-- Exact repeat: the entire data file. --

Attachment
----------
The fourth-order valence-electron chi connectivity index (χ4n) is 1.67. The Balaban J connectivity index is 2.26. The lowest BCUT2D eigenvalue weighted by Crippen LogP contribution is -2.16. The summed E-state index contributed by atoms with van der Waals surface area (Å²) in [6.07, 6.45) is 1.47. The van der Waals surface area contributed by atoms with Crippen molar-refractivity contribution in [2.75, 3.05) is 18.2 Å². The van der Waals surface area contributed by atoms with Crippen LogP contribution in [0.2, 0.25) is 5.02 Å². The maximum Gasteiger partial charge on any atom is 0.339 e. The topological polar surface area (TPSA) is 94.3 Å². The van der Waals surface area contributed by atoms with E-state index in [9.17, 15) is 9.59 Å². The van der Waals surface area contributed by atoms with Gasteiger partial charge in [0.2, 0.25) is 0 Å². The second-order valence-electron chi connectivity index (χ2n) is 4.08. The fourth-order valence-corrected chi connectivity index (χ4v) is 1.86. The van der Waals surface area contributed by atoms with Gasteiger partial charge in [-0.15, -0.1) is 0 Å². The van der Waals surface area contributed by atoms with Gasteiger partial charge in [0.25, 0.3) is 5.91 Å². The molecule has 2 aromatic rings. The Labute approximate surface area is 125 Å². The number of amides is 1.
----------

The fourth-order valence-electron chi connectivity index (χ4n) is 1.67. The Balaban J connectivity index is 2.26. The lowest BCUT2D eigenvalue weighted by Crippen LogP contribution is -2.16. The summed E-state index contributed by atoms with van der Waals surface area (Å²) in [6.07, 6.45) is 1.47. The van der Waals surface area contributed by atoms with Crippen molar-refractivity contribution in [2.75, 3.05) is 18.2 Å². The van der Waals surface area contributed by atoms with Crippen LogP contribution in [0.2, 0.25) is 5.02 Å². The maximum Gasteiger partial charge on any atom is 0.339 e. The topological polar surface area (TPSA) is 94.3 Å². The van der Waals surface area contributed by atoms with E-state index in [9.17, 15) is 9.59 Å². The van der Waals surface area contributed by atoms with Gasteiger partial charge in [0.2, 0.25) is 0 Å². The second-order valence-electron chi connectivity index (χ2n) is 4.08. The fourth-order valence-corrected chi connectivity index (χ4v) is 1.86. The van der Waals surface area contributed by atoms with Gasteiger partial charge in [-0.15, -0.1) is 0 Å². The van der Waals surface area contributed by atoms with Gasteiger partial charge in [0.25, 0.3) is 5.91 Å². The molecule has 2 aromatic rings. The Labute approximate surface area is 125 Å². The number of amides is 1.